Art Cashin: What dropping commodity prices mean

Cashin eyes deflationary pressure
Cashin eyes deflationary pressure   

Art Cashin, UBS' director of floor operations at the NYSE, says falling commodity prices signal deflationary pressure, which "has got to be frustrating to central banks all around the world."

Despite record low interest rates and cheap money flooding the globe, oil prices keep tumbling. The problem: Less demand and plentiful supply.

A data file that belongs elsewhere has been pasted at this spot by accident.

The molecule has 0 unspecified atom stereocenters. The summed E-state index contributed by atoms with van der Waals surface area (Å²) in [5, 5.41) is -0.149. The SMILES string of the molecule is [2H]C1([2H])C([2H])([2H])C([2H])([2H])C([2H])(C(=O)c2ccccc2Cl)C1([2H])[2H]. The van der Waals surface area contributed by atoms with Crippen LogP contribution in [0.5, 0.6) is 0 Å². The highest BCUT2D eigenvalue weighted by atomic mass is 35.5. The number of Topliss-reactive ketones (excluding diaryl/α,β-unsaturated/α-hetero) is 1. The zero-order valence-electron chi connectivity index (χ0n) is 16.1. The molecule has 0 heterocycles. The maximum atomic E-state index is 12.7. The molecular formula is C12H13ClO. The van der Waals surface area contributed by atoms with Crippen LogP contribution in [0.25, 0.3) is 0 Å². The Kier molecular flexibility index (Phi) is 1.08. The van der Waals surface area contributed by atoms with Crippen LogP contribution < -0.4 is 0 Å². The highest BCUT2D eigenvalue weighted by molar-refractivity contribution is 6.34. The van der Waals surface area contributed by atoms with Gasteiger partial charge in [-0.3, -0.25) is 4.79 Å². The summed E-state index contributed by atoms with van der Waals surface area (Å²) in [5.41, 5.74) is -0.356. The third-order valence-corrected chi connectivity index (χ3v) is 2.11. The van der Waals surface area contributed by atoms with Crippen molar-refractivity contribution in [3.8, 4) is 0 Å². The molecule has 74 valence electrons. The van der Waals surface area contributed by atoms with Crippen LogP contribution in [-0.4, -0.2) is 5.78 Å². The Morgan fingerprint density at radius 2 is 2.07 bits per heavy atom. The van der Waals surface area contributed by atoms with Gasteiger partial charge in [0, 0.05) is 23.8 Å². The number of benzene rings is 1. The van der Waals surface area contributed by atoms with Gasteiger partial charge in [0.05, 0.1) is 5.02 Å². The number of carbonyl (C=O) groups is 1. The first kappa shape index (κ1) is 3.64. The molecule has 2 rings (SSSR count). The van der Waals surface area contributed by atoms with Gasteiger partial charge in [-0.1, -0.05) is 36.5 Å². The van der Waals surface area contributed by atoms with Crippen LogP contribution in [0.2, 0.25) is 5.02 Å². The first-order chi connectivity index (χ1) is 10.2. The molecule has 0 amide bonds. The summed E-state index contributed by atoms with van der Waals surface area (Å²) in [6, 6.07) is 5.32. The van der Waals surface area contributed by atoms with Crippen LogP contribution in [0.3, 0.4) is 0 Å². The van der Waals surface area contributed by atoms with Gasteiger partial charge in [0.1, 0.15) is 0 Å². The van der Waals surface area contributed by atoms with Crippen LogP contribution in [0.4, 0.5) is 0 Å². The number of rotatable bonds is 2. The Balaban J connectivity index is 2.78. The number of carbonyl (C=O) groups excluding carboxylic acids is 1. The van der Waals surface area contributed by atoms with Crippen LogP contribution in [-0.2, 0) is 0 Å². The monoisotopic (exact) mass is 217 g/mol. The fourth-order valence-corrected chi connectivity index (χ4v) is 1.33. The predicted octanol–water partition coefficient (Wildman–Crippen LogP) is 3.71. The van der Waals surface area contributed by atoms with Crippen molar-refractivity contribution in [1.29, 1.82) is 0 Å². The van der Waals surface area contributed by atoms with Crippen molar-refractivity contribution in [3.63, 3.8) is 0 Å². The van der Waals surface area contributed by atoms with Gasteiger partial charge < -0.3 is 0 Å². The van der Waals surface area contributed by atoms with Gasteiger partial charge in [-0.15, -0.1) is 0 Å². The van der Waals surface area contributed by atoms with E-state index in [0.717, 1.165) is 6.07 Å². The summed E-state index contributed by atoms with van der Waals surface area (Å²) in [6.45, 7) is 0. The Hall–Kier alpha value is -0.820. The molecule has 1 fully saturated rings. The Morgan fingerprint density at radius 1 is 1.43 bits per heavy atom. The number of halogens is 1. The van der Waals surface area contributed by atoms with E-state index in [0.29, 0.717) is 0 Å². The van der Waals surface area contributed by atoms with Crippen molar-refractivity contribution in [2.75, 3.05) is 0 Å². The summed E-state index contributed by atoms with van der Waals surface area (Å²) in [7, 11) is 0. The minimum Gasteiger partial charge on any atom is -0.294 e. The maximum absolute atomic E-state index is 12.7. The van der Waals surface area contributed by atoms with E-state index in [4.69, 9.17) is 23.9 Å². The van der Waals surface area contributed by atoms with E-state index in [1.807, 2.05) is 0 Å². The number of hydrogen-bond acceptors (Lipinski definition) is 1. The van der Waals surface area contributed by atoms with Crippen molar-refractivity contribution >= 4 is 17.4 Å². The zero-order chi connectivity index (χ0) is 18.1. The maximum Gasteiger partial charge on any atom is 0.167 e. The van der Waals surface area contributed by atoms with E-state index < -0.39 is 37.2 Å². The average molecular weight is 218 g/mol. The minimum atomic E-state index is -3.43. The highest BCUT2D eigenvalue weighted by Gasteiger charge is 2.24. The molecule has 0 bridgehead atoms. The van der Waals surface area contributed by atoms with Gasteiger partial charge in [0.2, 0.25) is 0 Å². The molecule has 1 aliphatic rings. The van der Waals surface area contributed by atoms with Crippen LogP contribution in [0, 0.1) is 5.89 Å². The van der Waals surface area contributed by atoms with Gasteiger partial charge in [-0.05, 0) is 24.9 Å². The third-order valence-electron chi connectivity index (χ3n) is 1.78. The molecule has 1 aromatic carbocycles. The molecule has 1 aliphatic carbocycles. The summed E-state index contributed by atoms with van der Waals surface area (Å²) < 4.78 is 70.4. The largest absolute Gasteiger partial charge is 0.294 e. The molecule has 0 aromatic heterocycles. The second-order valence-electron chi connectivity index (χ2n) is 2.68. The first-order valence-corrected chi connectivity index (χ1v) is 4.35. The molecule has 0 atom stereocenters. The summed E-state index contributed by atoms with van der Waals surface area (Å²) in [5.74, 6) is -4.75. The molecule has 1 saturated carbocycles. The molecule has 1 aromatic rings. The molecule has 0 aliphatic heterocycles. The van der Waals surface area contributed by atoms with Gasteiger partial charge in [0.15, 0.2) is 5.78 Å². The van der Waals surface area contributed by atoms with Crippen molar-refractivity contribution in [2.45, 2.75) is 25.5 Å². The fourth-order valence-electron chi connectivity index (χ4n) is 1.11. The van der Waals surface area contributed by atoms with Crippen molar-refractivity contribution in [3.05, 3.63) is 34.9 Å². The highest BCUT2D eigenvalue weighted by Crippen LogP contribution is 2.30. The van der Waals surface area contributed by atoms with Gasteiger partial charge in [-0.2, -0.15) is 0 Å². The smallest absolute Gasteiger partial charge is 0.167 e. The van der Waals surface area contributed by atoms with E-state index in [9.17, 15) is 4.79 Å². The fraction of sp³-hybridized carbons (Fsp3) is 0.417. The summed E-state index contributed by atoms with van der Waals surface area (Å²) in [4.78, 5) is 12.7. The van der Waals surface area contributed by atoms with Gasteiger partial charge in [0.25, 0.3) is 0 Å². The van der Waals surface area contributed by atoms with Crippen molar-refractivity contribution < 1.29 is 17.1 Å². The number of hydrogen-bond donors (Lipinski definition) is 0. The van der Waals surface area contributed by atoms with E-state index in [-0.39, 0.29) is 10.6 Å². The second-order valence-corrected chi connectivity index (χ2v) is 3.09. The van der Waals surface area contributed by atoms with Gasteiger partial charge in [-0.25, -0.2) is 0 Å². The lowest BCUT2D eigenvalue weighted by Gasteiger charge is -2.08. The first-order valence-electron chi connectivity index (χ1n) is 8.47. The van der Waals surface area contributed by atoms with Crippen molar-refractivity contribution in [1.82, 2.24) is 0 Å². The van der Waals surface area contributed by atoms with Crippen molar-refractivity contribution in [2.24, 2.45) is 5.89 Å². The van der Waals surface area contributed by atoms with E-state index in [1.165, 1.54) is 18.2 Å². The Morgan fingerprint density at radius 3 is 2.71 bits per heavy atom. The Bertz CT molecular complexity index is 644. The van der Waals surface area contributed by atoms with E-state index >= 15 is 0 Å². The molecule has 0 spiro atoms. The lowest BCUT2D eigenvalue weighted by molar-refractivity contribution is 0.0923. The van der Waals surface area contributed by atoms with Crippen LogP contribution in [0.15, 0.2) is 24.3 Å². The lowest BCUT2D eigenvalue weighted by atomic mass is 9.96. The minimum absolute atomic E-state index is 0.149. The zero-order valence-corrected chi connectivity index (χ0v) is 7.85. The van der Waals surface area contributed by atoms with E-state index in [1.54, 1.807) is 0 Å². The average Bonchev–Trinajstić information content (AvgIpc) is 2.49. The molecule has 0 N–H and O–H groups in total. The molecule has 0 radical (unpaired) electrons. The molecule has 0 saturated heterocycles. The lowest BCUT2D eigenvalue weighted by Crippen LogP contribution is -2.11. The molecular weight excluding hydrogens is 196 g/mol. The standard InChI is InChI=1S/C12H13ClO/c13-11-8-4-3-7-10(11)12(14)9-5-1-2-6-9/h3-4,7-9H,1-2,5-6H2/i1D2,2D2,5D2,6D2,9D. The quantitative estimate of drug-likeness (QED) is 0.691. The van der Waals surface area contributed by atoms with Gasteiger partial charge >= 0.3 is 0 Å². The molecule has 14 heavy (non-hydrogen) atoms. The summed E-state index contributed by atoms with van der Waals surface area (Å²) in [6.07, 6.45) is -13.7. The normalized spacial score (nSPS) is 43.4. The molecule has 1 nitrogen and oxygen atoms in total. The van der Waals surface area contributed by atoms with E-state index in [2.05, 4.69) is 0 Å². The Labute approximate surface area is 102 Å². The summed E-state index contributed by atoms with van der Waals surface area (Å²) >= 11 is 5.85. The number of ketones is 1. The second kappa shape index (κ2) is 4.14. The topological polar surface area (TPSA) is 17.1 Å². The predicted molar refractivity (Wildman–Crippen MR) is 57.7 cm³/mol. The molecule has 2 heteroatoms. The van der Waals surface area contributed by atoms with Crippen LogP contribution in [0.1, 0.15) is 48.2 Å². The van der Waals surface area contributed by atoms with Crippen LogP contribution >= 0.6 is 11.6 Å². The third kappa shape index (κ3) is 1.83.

Brent crude and WTI crude both tanked to their worst levels in more than a year Thursday after the International Energy Agency cut 2014 and 2015 global oil demand growth due to weakness in Europe and China.

Read MoreOil demand growth slips to 'remarkable' 2 ½-year low

Remembering 9/11

Cashin and CNBC reporter Bob Pisani were both at the New York Stock Exchange on Sept. 11, 2001. The two agree there has been a sense of renewal in downtown Manhattan since the attacks.

"It's been a marvelous change," said Cashin. "In the weeks and months that followed that [9/11], the only smiles down here on Wall Street were in the photographs on the missing posters that they had around. But we've overcome it."

—By CNBC's Kristen Scholer